Rate Limits

Learn about the rate limits we employ in our API and how to work with them.

As you develop your integration, it's important to consider the rate limits Finix has in place.

A rate limit, in simplest terms, limits the number of API requests you can make in any given period. Rate limits play a crucial role in ensuring the stability and performance of an API.

It's important to keep rate limits in mind while developing your integration and making sure your application doesn't programmatically create unnecessary requests.


Finix can change limits to prevent abuse or enable high-traffic applications. If your requests are being rate limited, reach out to your Finix point of contact or email the Finix Support team.

By controlling the number of requests your application makes, you can avoid hitting these limits and keep the performance of your application consistent and stable.

Production Rate Limits

Our standard production rate limits are the following:

  • 100 Writes/second
  • 100 Reads/second

If you require a higher rate limit, please reach out to Finix Support. We can configure these rate limits to your business needs.

Sandbox Rate Limits

We also have Sandbox Rate Limits that apply for Writes and Reads. These rate limits are subject to change and are not publicly documented at this time.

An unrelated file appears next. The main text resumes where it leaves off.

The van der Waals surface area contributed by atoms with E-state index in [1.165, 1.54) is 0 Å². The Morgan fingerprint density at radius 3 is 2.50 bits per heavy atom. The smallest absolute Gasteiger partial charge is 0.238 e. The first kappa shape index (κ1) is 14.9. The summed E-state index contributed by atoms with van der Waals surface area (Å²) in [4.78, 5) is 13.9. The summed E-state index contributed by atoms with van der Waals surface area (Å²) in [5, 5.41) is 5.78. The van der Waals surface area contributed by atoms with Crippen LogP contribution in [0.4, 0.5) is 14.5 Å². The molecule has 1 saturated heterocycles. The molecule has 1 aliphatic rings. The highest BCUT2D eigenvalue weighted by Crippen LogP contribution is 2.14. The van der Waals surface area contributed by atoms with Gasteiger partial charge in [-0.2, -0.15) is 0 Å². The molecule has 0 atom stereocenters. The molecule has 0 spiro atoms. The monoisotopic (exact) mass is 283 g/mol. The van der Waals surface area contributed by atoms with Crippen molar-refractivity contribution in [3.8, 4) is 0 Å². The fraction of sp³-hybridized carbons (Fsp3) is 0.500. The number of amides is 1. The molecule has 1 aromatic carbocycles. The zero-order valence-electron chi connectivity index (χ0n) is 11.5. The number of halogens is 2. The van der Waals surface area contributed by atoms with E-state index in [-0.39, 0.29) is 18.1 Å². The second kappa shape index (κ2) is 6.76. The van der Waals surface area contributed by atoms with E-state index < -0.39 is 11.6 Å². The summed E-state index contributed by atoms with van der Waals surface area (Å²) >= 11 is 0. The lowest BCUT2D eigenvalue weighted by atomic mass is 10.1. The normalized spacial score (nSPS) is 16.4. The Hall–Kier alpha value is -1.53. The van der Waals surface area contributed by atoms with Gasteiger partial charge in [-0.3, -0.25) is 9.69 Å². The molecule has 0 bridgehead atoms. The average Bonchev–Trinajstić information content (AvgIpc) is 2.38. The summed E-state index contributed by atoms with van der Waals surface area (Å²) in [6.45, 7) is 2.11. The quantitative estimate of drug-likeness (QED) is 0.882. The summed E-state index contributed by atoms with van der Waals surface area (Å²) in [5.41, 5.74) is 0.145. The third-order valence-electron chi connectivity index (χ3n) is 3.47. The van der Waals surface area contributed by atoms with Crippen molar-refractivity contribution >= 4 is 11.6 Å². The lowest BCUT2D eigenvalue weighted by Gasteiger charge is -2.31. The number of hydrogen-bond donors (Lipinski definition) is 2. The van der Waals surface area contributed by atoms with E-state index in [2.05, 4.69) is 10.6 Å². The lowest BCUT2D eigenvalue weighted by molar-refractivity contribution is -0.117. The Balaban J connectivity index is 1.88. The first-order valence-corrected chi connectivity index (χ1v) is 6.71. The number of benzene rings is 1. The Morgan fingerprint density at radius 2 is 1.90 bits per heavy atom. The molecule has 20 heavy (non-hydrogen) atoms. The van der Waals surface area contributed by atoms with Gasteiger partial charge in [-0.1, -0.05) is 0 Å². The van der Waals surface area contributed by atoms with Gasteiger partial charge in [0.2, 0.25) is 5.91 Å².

Exceeding Rate Limits

Rate limited requests return a 429 HTTP Error. If a 429 HTTP Error is returned, your application won't be able to get the data it needs from responses to process transactions.

See Handling Rate Limits for tips on how to develop your application to work within these limits and handle 429 HTTP Errors.

If you suddenly see a rising number of requests get rate limited, please reach out to Finix Support.

Handling Rate Limits

To avoid running into rate limits, optimize your application so it makes the least amount of requests needed. By optimizing your code and monitoring usage, you can develop an application that's both efficient and effective.

Here are some ways you can can prevent your application from being rate limited:

Exponential Backoff

To handle 429 errors, retry requests using an exponential backoff strategy. Using exponential backoff will gradually increase the time between retries until your requests are no longer being rate limited.

Cache Response

Caching responses can reduce the number of requests your application needs to make to process transactions.

Error Handling

If your application exceeds rate limits, make sure you have error handling in place to catch the 429 HTTP Error and handle it appropriately. Error handling can include retrying the request later or displaying an error message to the user.


Instead of using GET requests to retrieve data, setup webhooks to be programmatically alerted of responses and changes to resources you manage.